Selected Poems from Antecedentia

Page 7:

You are without yourself, like one sleepless or exhausted. It’s night, soon to be morning. You sit with an old globe in your lap. You spin and stop it with your index finger. Spinning and stopping. Outdated, quaint, with forsaken borders, vanished place names, what came before, some world or other

Page 8:

I look for you as if you could see me the way you would have seen me if I had seen you seeing me. Seen: a deserted place emptied of sound. Seen by you by the light of you.

Page 9:

Howard Hughes stumbles half naked through the streets of Managua during the earthquake the day before Christmas 1972 on his way from this hotel to the private jet with no thought for the dying and the dead I read in Cardenal’s poem by the drone of the air conditioner and the light of the bedside lamp in room 515 with plenty of liquor and cigarettes. The city rests on seven fault lines and every time I try to think of you and me pictures crash down from the walls the blood rushes into the feet of another sick millionaire with no thought for the dying

Page 10:

Sometimes I imagine I’m sitting in an airport down for the count with jetlag and days of insomnia, staring at the other travelers when I catch sight of you: you’ve gone back to your job as a translator for Northwest Orient. You haven’t tried to forget me. You’ve answered my letters. You take my hand and we walk slowly around Gentofte Sø, famous for its abundant birdlife.

Page 11:

Over the Andes in sunlight the plane’s cabin is sprayed with perfume. Santiago’s street vendors offer tree shaped air fresheners in every color. In the taxi heading up Maridalsveien, Østfold’s most common spruce is green as usual. Your eyes aren’t always this black. I told you that those air fresheners, liquor and automatic transmission make me puke. Pulvis et umbra sumis. In the taxi coming back from the Santo Domingo Prison, several people cried.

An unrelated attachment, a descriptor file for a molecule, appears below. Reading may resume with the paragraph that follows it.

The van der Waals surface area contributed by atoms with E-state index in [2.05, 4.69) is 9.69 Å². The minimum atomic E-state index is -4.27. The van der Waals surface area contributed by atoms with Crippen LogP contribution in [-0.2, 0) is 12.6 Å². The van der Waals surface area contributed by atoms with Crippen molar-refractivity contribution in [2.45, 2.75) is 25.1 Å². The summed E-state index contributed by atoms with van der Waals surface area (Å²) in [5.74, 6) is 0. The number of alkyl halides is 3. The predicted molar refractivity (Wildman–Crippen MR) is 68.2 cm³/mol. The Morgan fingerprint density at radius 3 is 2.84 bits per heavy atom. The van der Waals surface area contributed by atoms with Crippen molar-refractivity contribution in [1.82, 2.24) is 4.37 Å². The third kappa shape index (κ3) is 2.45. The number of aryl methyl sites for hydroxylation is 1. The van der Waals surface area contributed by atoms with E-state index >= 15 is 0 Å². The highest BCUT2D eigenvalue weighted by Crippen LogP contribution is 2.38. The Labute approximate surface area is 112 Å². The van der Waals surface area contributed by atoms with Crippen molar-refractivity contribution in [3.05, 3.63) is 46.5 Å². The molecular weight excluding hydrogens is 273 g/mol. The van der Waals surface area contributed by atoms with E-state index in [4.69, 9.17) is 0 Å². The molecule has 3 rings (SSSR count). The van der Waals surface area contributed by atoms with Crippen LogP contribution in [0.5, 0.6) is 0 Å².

Page 16:

My clock also ticks backwards towards the night. Towards the nights’ keeping watch over the bed. If the heart grows too big my alarm will also be unsecured, my hands will also join in. My clock has also become disjointed. My life is also action. Someone awake above the drawing of breath. A quail in the chest. A pillow.

Page 32:

Your rounded body, your one-eyed father in the secret police. The note your mother found: Will I get pregnant if I swallow? Later, a fortune tells you you’ll never be happy (not you either). For example your Courtney Love t-shirt, your face and your voice when you meet for example people who’ve studied literary theory. For example the sound you make when you’re lonely. Dry, nasal and toneless. The sand martin’s cry in flight, the prime minister’s visions

Page 48:

The morning after it’s maybe September 1995 and we’re possibly standing on the beach southwest of Managua, looking towards Mururoa and Fangataufa as far as the eye can see. I tell you about the tiger with cancer in the Besançon Zoo, the golden eagle on the short chain, the same heat there as here. I think of air, the way it hits us and settles on us and around us and in us

Page 49:

When you called me late at night I tried to say something important whatever that might have been. But you held the receiver outside the booth so I would hear the ocean and the few coins you had lasted only for two seconds worth of superhuman rushing in the distance. I remember standing by the phone for a while before going to the kitchen and pressing a cold milk carton to my forehead. The last letter arrived several months ago and contained only a meticulously transcribed conversation with a millionaire’s daughter about the moon


Niels Fredrik Dahl

Niels Fredrik Dahl, born in 1957, is one of Norway’s most well-known authors of prose, poetry, and drama. His international breakthrough came in 2002 with his second novel, På vei til en venn, which received the Norwegian Brageprize and was sold to several countries, including Germany, Italy, France, and the Netherlands. Dahl has since published two more novels: I fjor sommer (2003) and Herre (2009). His latest work is the critically acclaimed collection of poetry Vi har aldri vært her før.

Karen Havelin

Karen Havelin is a writer and translator from Bergen, Norway. She attended Skrivekunst-akademiet i Hordaland, and has a bachelor’s degree in French, literature, and gender studies from the University of Bergen and University of Paris, Sorbonne. She completed her MFA in fiction from Columbia University in May 2013 and is currently working on a novel. Her poems in Norwegian have been published in Norwegian literary magazines, and her fiction, nonfiction, and translations in English have been published online by Narrative Northeast, Lunch Ticket, The Brooklyn Quarterly, and Words without Borders.

Antecedentia. Copyright (c) Tiden Forlag, 1995. English translation copyright (c) Karen Havelin, 2015.